Power in the The investment management industry is shifting towards fund holders from fund managers, driven by several major economic, social and political trends.
Collectively, they are irresistible forces meeting a moving object: the traditional structure of the asset management industry. Below are five key trends impacting the investment management industry.
A new group of underserved customers
In the United States, women are expected to control up to $30 trillion in assets over the next three to five years, and millennials $20 trillion by 2030. New policymakers will expect that the industry reflects a better gender balance and is more accessible.
Women and millennials tend to invest differently than the previous generation of older men. Millennials are both more risk averse and more socially conscious when selecting investments. Additionally, because they came of age during the financial crisis, millennials have a negative perception of some of the traditionally dominant financial services companies. The changing values of the investor base help explain the popularity of ESG investing.
Additionally, dispatchers are becoming far less tolerant and unwilling to turn a blind eye to toxic cultures of sexual harassment and discrimination, which have been tolerated for years among some predominantly male-led investment managers. Our view is that as the culture and preferences of dispatchers change, their investment criteria and tolerance for bad behavior also change.
VCs tout our industry as investors in cutting-edge technology, but many of us are using the same infrastructure tools we’ve been using for over 20 years.
Millennials are “inherently distrustful of authority, so the traditional financial advisor model won’t work for them,” said Suzanne Ley, formerly head of financial institutions at Westpac. “They demand full transparency in all aspects of their lives, so hidden/opaque fee structures will not be tolerated. They also have a high propensity to change jobs more frequently than previous generations, so the portability of financial assets will be very important in the future,” she added.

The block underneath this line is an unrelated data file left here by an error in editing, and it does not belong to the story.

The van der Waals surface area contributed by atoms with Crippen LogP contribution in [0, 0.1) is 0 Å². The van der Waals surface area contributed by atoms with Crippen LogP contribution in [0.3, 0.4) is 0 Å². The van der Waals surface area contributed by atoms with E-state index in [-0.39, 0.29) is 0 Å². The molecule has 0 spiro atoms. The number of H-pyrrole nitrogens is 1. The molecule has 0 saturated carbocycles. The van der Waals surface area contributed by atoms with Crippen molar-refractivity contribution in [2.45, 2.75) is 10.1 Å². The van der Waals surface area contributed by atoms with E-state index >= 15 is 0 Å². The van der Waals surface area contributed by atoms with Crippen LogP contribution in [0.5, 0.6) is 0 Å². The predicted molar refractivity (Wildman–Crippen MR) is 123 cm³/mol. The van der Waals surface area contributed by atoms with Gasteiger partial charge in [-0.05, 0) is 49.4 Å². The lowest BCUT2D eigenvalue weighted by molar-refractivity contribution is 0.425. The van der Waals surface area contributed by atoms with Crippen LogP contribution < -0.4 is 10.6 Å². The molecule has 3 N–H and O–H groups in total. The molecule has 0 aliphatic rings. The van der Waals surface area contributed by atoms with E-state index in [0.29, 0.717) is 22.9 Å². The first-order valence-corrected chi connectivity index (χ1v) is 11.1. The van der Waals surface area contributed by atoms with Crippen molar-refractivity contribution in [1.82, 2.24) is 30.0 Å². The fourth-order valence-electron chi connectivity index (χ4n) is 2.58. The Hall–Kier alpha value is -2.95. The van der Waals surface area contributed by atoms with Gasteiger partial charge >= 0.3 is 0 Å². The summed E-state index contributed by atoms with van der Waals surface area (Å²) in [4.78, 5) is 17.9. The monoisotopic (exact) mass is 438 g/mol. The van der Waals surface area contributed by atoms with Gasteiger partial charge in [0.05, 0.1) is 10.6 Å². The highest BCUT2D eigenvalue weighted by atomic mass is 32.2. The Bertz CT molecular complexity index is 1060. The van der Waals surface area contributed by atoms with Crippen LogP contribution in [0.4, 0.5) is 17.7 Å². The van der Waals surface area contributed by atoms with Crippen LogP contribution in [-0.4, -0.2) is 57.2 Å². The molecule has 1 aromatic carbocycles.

Geopolitical risk leads to capital flight
Political volatility is not good for savers and allocators because it tends to destroy asset values. The new cold war between the United States and China is partly ideological, but it is also largely about technological dominance and cybersecurity.
The new Cold War has only increased the flow of capital to regions of relative stability. Fear of totalitarian regimes or anarchy in China, Russia, the Middle East and South America causes millions of well-educated and wealthy citizens to seek protection for themselves and their nest eggs. We are seeing the first net outflows of private capital from emerging markets due to “risk aversion” sentiment and the risk of rising rates in the US and Europe. Even though the economic outlook in the United States is negative and the response to COVID-19 inadequate, the country remains relatively stable. Along with places like Switzerland, Singapore, and the United Kingdom, the United States remains an attractive haven.
Pension funds and wealth management funds have a great opportunity to grow their geographical footprint. While the traditional markets of Europe, the United States and Japan are saturated, India, for example, offers the ideal environment for the growth of a new wealth management industry. The combination of a strong middle and upper middle class, a well-educated professional class, a free market economy and expanding disposable wealth will drive demand for wealth management products in both institutional than retail.